But it wasn’t only former intelligence officials who were criticizing the president. Director of National Intelligence Dan Coats, whose office oversaw the 2017 intelligence assessment of Russian interference, released a pointed statementnoting that “we have been clear in our assessments of Russian meddling in the 2016 election and their ongoing, pervasive efforts to undermine our democracy, and we will continue to provide unvarnished and objective intelligence in support of our national security.” From Coats, who has been notably quiet in the face of the president’s attacks on the Mueller investigation in recent months, this is a shot across the bow. “Whoa,” tweeted Fox News’s John Roberts in response.
Magnifying this is the fact that the summit took place just days after a grand jury indicted 12 Russian military intelligence officers for the hacking of the DNC server and the distribution of that information to an organization widely believed to be Wikileaks. Likewise, just hours after the press conference concluded, the Justice Department announced the arrest of a Russian woman accused of attempting to influence U.S. politics on behalf of the Russian government through her connections with the National Rifle Association. Trump’s performance was bookended by unspoken rebukes from his own Justice Department—and as a result, the denials and equivocations he gave when standing next to Vladimir Putin appeared particularly absurd.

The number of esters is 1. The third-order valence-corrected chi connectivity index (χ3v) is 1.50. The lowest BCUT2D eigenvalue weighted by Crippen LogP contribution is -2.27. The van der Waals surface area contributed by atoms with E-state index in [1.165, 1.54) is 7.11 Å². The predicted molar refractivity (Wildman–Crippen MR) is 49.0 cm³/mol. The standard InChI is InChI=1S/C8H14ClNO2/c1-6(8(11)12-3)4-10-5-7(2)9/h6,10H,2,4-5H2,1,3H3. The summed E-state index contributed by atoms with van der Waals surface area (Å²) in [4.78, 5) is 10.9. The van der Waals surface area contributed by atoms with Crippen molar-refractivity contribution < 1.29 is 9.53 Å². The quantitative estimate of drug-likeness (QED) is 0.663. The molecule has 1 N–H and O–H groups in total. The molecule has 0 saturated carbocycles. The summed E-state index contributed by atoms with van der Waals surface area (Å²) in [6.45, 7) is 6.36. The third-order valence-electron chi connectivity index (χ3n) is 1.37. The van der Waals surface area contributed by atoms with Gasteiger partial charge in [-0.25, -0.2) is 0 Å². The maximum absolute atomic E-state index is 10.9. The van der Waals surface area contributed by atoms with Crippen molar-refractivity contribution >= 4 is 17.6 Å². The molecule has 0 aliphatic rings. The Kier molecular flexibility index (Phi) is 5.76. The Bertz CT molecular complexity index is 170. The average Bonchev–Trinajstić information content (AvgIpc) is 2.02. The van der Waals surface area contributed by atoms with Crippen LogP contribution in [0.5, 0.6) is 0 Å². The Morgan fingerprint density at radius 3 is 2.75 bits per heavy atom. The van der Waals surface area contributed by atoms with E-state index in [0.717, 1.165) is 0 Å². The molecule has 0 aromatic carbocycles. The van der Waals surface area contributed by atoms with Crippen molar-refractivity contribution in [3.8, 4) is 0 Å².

Though the summit framed Trump and Putin as equals, it was clear that Putin was in charge. He arrived over an hour late, forcing the American president to twiddle his thumbs while waiting. During the press conference, Trump’s recitation of Putin’s various assurances—Russia had no involvement in the 2016 election, Russia would allow its own officials to question the GRU officers named in Friday’s indictment—took on an almost childlike quality. It was a question of power and domination. “The big takeaway from Helsinki,” wrote the former Bush administration official Ambassador Nicholas Burns, was “Trump’s weakness beside Putin.” The right-wing press agreed: “Putin eats Trump’s lunch in Helsinki,” read the headline of a Fox opinion piece. “PUTIN DOMINATES IN HEL,” blared the Drudge Report.
The intolerable thing, in other words, was not what Trump said but that he appeared weak. In the slang of the alt-right and the Trumpist right, he looked like a cuck.
The question now is whether, having voiced their outrage over the president’s behavior, Trump’s aides and supporters, along with congressional Republicans, will finally do anything about it. The aides and officials could resign in protest. Those in Congress have all the power of a coordinate branch of government. It is hard, a year and a half into this presidency, to imagine that anyone in the administration or the Republican caucus would lift more than a finger to stop Donald Trump. But a failure to act now will be its own show of weakness.